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|Title:||Knowledge, attitudes and practices towards people living with HIV/AIDS in Lebanon||Authors:||Youssef, Lara
|Issue Date:||2021||Part of:||Public Library of Science||Volume:||16||Issue:||3||Start page:||1||End page:||15||Abstract:||
Background: Up till today, studies carried in Lebanon have focused more on the prevalence of HIV and behaviors and quality of life of infected individuals, however, none of these studies discussed the degree of stigma towards these populations. Therefore, the aim of this study is to measure the rate of stigma in terms of knowledge, attitude and practice towards patients living with Human Immunodeficiency Virus (HIV) and Acquired Immunodeficiency Syndrome (AIDS) (PLWHA) and examine the factors associated with this stigma.
Methods: A cross-sectional survey, enrolling 862 participants, was carried across the five governorates in Lebanon: Beirut, Mount Lebanon, North, South and Bekaa. The survey was a self-administered questionnaire which covered information about participants' general demographics, their knowledge, attitudes, practices and awareness towards HIV/AIDS in Lebanon., attitudes towards PLWHA, practices related to HIV/AIDS and awareness regarding HIV/AIDS situation in Lebanon.
Results: The response rate to the survey was 78.36% (862 participants). Being Muslim (Beta = -2.56) or Druze (Beta = -2.64) compared to Christians were significantly associated with lower knowledge towards HIV/AIDS, whereas having a secondary (Beta = 2.71) and a university (Beta = 3.04) levels of education compared to illiteracy and higher age (Beta = 0.05) were significantly associated with higher knowledge. Higher knowledge (Beta = 0.66) was significantly associated with better attitude, whereas higher age (Beta = -0.14) and being Muslim compared to Christian (Beta = -3.44) were significantly associated with worse attitude. Better attitude (Beta = 0.02) was significantly associated with better practice, whereas females compared to males (Beta = -0.39), having a secondary level of education compared to illiteracy (Beta = -0.88) and being Muslim compared to Christian (Beta = -0.32) were significantly associated with worse practice.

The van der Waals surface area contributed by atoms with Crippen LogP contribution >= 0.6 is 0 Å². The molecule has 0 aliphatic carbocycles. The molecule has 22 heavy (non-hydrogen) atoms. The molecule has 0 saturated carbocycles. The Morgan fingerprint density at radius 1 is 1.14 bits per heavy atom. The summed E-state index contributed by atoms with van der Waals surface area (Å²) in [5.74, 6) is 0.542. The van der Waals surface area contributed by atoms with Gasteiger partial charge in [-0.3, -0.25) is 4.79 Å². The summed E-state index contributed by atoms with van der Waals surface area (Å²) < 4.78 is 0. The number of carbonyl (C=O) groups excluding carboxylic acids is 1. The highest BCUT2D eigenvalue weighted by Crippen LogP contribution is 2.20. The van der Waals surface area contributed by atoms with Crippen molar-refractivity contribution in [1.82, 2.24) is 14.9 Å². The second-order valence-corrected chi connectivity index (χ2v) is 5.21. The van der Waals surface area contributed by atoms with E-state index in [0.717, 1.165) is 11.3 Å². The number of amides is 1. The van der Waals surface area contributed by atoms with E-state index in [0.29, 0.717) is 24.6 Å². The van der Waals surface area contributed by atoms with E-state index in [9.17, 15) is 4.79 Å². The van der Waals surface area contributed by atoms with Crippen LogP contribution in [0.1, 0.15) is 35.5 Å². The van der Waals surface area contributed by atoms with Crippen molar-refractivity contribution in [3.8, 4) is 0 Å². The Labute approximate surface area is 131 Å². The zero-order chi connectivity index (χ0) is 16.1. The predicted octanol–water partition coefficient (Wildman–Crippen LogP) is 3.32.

Conclusion: Our results stress the need for educational programs, advocacy campaigns and policies to help reduce HIV stigma. This will then help start developing interventions and strategies for a possible reduction in the stigmatization level.
doi: 10.1371/journal.pone.0249025. PMID: 33765069.
|Open URL:||Link to full text||Type:||Journal Article|
|Appears in Collections:||Faculty of Medicine|
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checked on Sep 24, 2021
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